Wednesday, 29 March 2017

REVIEW: Body & Sold - Park Theatre

A (well) rehearsed reading of a play that was initially commissioned to investigate domestic abuse among teenage couples, developed through artwork created in a refuge for trafficked women in Nepal, and staged as part of Park Theatre's 'Young Lives Today' project: Body & Sold looks at the real stories behind young people who have run away from home across America.

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Body & Sold came out of a play originally based around domestic violence in teenage relationships, developed after the writer heard the stories behind artwork in an exhibition from a trafficked women's shelter in Nepal, and is aiming to be staged in schools to raise awareness of what is, according to the gentleman from the NSPCC, quite a big issue amongst young people today.

For a young cast they were all very strong, especially considering the two day rehearsal time (Zoe Howard as Young Girl was only recruited the previous evening). Some of the American accents were occasionally a little squeaky, nasal, or far too stereotypical to be believable (evident mainly from Gemma Kenny who, while strong, was cast in a very cliched role, and Joshua Oakes-Rogers), and there was a lot of  "hand-acting" which I, as a rule, vehemently dislike.

However, as stated, this was a rehearsed reading with a short lead time, so I can overlook these quirks because of the powerful writing and strong direction from Deborah Lake Fortson and Prav MJ respectively.

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From an original production of Body & Sold

Fortson interviewed young people across America, and their testimonies have been reproduced verbatim; some stories have been combined for narrative interest, and names have been changed to protect victims. As empathetic and insightful as these stories were, I would have liked to have heard more from the boys and their experiences: a lot of work is being done to raise awareness of abuse against women and girls and I am not for a second suggesting that this is not admirable and essential, but more work needs to be done to provide the same outlet and recognition that young boys and men are just as vulnerable.

The stand out actor for me was Daniel Collins as Billy, initially conveying a dark, brooding menace as the omniscient pimp to each of the characters, hovering and intimidating throughout. Strangely, he lost that threatening quality once his character began to talk - I feel as though it was his strong silence that lent the role its dangerous facet.

I also liked the symbolism of the Little Girl and the doll: although the character rarely spoke, Zoe Howard absorbed everything going on around her with a beautiful naivety, and, although no characters interacted with her, there were moments of fear for this innocent's future.

Overall this was a strong staging with an important message, and, despite a couple of small niggles, including some very peculiar poetic language at the end, which jarred with the directness of the rest of the play, I believe this deserves a wider audience.

Tuesday, 28 March 2017

We Are London

Last week there was an attack on Westminster. I've held off writing about this for a little longer than usual because I didn't want what I wrote to be a knee-jerk reaction, and I wanted to reflect personally before putting my thoughts out into the public realm.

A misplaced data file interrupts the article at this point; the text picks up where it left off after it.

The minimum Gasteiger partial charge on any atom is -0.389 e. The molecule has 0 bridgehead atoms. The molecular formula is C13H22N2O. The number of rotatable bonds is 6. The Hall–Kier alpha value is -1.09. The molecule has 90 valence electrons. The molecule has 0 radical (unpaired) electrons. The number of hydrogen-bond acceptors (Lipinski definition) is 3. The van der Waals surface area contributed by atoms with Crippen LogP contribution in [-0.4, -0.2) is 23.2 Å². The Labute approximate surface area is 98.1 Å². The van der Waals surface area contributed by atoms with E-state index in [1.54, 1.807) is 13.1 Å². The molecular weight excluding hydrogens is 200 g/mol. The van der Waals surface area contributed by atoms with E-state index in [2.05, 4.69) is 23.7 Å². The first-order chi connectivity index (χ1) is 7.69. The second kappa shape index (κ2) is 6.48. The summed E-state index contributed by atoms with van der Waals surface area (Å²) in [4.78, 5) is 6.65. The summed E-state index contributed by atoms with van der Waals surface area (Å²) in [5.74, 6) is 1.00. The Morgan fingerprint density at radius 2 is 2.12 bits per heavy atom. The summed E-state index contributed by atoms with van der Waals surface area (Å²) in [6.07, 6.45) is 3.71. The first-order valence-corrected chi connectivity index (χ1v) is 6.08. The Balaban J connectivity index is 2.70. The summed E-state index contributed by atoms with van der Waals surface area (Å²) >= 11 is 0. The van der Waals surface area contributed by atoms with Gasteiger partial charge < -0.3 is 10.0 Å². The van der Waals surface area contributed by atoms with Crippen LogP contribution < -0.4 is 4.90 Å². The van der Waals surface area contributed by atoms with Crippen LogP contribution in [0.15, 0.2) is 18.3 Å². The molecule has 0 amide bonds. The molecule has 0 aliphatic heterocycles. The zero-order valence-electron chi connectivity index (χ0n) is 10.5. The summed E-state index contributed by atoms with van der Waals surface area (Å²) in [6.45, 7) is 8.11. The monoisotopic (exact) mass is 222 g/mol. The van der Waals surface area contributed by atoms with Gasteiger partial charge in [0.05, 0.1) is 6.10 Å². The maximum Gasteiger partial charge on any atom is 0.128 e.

I wasn't involved personally, although I know people who were and they are dealing with what they saw in their own way. People were hurt. People died. My heart breaks for the families of those people who left their homes that morning and will not return. I can't even imagine how they felt, and are feeling.

I posted this on Instagram on Wednesday evening.
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I don't understand why those who perpetrate these despicable acts believe that what they are doing will advance whatever cause or ideology they claim to represent. They are hurting innocents, and they are hurting those that they declare to speak for as idiots pop out from under their rocks to condemn an entire people for the actions of a minuscule minority.

And, as with every atrocity of this nature, it has had the opposite effect to the warped intention: people come together, they stick together, and they become stronger for it; despite bigots and imbeciles on all sides attempting to use the situation as a stick to wedge into a crack and break us apart.

I can't put it better than this clip from The Last Leg:

The hosts spoke movingly about the incident and the victims, before offering this view.
I remember reading a passage from a fictional novel that I think of in times like this:

"My dad says that being a Londoner has nothing to do with where you're born. He says that there are people who get off a jumbo jet at Heathrow, go through immigration waving any kind of passport, hop on the tube and by the time the train's pulled into Piccadilly Circus they've become a Londoner. He said there were others, some of whom were born within the sound of the Bow Bells, who spend their whole life dreaming of an escape."  AARONOVITCH, 2011

And that's the truth. Being a Londoner has nothing to do with where you're born, I believe. And London survives because of its people, its multicultural, multifaceted people. 

Terror, and terrorists will never win. We are London. We are far too busy to be afraid.

Thursday, 16 March 2017

REVIEW: My Country | A Work In Progress - National Theatre

In the aftermath of the Referendum of June 2016, the National Theatre decided to hear the voices of the nation; those which were being ignored by politicians, and society as a whole. They interviewed people from across the country and these testimonials, along with political speeches from the time, have now been woven into a play by Poet Laureate Carol Ann Duffy and director Rufus Norris.
National Theatre on the Southbank

For the first ten minutes or so, I was a little uncertain; while it started strong, setting the scene, laying out context and groundwork, and even raising a couple of laughs, it began to veer dangerously close to an A-Level drama production at one point. However, Duffy's glorious language, a quick comeback of production values, and the astonishing talent of the cast rescued the play very quickly, and we were off.